Because the conditional statements from Jesus in John 15:20 portray a truthful reality, they could be translated with the word since—since they persecuted me, they will also persecute you. Since the world persecuted Jesus because of his message from God and his life lived set apart unto God, the world will persecute his followers who speak his message and seek to live in conformity to his life. The light of the truthful message and the holy living creates a growing irritation to those who are committed to darkness. They know they cannot do anything to the source of the Light, since he sits at the Father’s right hand in heaven, so they must attack his witnesses in order to seek to put a damper on the light.

However, we must remind ourselves that we are just unworthy slaves of the King, so if we suffer reproach for the King, why do we consider that as the worst thing that can happen to us? That’s not how the early church viewed it. Do you recall what is written after the apostles are released from their second arrest early on in the book of Acts?—Acts 5:40…after calling the apostles in, they flogged them and ordered them not to speak in the name of Jesus, and then released them. 41 So they went on their way from the presence of the Council, rejoicing that they had been considered worthy to suffer shame for His name.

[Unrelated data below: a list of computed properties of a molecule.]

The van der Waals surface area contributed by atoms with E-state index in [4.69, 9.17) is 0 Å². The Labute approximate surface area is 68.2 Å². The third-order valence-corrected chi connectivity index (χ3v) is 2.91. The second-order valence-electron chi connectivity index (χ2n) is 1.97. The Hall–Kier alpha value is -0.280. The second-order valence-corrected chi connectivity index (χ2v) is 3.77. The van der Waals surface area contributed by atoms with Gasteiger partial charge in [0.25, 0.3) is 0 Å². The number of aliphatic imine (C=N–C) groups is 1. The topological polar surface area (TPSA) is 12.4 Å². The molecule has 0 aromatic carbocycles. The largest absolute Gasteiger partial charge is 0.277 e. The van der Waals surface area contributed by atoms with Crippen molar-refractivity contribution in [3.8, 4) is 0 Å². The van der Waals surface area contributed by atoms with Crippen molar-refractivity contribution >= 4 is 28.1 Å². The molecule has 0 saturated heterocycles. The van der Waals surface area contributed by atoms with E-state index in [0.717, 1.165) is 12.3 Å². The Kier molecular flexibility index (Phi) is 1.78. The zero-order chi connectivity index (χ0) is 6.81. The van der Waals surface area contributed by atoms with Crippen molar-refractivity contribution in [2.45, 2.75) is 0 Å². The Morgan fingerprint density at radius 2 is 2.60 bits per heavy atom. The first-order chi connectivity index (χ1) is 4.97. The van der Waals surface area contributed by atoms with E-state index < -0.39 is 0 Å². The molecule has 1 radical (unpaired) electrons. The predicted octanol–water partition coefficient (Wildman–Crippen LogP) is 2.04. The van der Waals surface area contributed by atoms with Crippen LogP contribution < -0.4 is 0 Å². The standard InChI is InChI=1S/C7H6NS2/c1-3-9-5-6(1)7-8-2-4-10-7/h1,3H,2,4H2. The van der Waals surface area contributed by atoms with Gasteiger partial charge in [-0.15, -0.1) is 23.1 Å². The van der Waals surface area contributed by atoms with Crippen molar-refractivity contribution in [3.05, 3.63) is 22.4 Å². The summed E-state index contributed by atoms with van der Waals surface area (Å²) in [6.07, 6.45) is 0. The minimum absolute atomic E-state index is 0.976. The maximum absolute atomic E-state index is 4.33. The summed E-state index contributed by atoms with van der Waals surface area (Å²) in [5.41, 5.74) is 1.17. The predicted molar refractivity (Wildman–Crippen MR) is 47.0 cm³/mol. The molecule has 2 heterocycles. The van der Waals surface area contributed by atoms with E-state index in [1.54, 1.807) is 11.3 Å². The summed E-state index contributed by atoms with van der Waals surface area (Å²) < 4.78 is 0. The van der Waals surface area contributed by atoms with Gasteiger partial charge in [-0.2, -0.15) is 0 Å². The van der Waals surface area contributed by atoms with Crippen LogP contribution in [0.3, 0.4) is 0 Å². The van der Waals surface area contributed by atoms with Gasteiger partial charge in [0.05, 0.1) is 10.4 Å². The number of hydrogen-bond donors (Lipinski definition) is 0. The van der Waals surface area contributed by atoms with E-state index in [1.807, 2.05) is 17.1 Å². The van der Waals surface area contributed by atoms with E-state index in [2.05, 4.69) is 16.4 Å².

The one who refuses to incur any shame for the name of Christ will be largely unfaithful at best and fall away at worst. So many people live with this desire: “I want a Christianity without any possibility of incurring any shame.” So do you want a Savior who did not have to incur shame? If so, you’ll have to look for someone else besides Jesus, since he was constantly ridiculed and shamed throughout his ministry and then experienced the ultimate shame by dying a criminal’s death on the cross in the place of sinners.
Jesus is clearly using this teaching opportunity to tell his disciples that following him is not for those who want to make a name for themselves in this world nor for those who wish to have the widest friendship network possible. Christ will cost you popularity; Christ will cost you friendships; Christ will cost you smooth and pleasant family gatherings; Christ will cost you advancement in the workplace; Christ will cost you respect among peers. Is he still worthy of all your allegiance and worship or is something you gain in this world from others more valuable?